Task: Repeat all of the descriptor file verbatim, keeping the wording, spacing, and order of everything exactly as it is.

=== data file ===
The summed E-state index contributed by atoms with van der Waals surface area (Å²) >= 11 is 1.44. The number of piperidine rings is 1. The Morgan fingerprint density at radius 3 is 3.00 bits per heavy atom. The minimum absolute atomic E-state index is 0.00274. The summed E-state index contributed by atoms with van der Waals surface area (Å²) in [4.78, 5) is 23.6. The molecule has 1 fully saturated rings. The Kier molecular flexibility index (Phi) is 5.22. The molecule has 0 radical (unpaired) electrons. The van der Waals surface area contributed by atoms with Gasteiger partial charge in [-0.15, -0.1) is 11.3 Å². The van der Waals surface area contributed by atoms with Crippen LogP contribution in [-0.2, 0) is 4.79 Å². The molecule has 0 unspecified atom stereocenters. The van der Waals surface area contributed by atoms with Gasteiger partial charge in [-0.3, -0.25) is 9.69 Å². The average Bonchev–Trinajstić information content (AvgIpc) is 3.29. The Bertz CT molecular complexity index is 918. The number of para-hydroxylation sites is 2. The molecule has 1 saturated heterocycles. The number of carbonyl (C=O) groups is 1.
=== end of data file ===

The summed E-state index contributed by atoms with van der Waals surface area (Å²) >= 11 is 1.44. The number of piperidine rings is 1. The Morgan fingerprint density at radius 3 is 3.00 bits per heavy atom. The minimum absolute atomic E-state index is 0.00274. The summed E-state index contributed by atoms with van der Waals surface area (Å²) in [4.78, 5) is 23.6. The molecule has 1 fully saturated rings. The Kier molecular flexibility index (Phi) is 5.22. The molecule has 0 radical (unpaired) electrons. The van der Waals surface area contributed by atoms with Gasteiger partial charge in [-0.15, -0.1) is 11.3 Å². The van der Waals surface area contributed by atoms with Crippen LogP contribution in [-0.2, 0) is 4.79 Å². The molecule has 0 unspecified atom stereocenters. The van der Waals surface area contributed by atoms with Gasteiger partial charge in [-0.3, -0.25) is 9.69 Å². The average Bonchev–Trinajstić information content (AvgIpc) is 3.29. The Bertz CT molecular complexity index is 918. The number of para-hydroxylation sites is 2. The molecule has 1 saturated heterocycles. The number of carbonyl (C=O) groups is 1.